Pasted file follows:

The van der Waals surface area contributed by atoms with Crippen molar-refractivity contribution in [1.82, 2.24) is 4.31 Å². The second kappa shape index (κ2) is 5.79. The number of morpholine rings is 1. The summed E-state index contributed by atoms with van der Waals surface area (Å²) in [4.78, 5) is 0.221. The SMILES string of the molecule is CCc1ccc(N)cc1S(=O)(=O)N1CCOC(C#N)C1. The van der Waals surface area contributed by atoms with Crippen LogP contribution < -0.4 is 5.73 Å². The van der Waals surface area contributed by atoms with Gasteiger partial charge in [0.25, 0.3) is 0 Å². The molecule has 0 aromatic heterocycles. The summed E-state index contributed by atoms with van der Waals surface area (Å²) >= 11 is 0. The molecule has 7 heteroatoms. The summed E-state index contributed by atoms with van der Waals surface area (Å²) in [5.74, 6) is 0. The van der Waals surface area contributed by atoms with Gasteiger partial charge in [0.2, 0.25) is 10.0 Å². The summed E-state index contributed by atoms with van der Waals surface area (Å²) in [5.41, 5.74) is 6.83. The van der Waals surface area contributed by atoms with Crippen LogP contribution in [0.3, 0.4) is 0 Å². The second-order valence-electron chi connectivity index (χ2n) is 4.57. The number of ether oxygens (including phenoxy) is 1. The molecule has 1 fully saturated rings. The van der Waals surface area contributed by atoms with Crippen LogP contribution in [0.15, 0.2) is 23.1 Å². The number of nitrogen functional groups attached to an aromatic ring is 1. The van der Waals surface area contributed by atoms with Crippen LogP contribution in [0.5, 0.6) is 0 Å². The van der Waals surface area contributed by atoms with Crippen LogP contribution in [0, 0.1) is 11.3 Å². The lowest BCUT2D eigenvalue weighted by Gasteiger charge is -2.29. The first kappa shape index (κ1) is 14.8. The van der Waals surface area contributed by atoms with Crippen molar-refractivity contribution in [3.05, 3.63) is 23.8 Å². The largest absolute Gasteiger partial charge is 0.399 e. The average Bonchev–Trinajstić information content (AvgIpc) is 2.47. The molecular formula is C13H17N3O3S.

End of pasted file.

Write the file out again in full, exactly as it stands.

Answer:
The van der Waals surface area contributed by atoms with Crippen molar-refractivity contribution in [1.82, 2.24) is 4.31 Å². The second kappa shape index (κ2) is 5.79. The number of morpholine rings is 1. The summed E-state index contributed by atoms with van der Waals surface area (Å²) in [4.78, 5) is 0.221. The SMILES string of the molecule is CCc1ccc(N)cc1S(=O)(=O)N1CCOC(C#N)C1. The van der Waals surface area contributed by atoms with Crippen LogP contribution < -0.4 is 5.73 Å². The van der Waals surface area contributed by atoms with Gasteiger partial charge in [0.25, 0.3) is 0 Å². The molecule has 0 aromatic heterocycles. The summed E-state index contributed by atoms with van der Waals surface area (Å²) >= 11 is 0. The molecule has 7 heteroatoms. The summed E-state index contributed by atoms with van der Waals surface area (Å²) in [5.74, 6) is 0. The van der Waals surface area contributed by atoms with Gasteiger partial charge in [0.2, 0.25) is 10.0 Å². The summed E-state index contributed by atoms with van der Waals surface area (Å²) in [5.41, 5.74) is 6.83. The van der Waals surface area contributed by atoms with Crippen LogP contribution in [0.3, 0.4) is 0 Å². The second-order valence-electron chi connectivity index (χ2n) is 4.57. The number of ether oxygens (including phenoxy) is 1. The molecule has 1 fully saturated rings. The van der Waals surface area contributed by atoms with Crippen LogP contribution in [0.15, 0.2) is 23.1 Å². The number of nitrogen functional groups attached to an aromatic ring is 1. The van der Waals surface area contributed by atoms with Crippen LogP contribution in [0.5, 0.6) is 0 Å². The van der Waals surface area contributed by atoms with Crippen LogP contribution in [0, 0.1) is 11.3 Å². The lowest BCUT2D eigenvalue weighted by Gasteiger charge is -2.29. The first kappa shape index (κ1) is 14.8. The van der Waals surface area contributed by atoms with Crippen molar-refractivity contribution in [3.05, 3.63) is 23.8 Å². The largest absolute Gasteiger partial charge is 0.399 e. The average Bonchev–Trinajstić information content (AvgIpc) is 2.47. The molecular formula is C13H17N3O3S.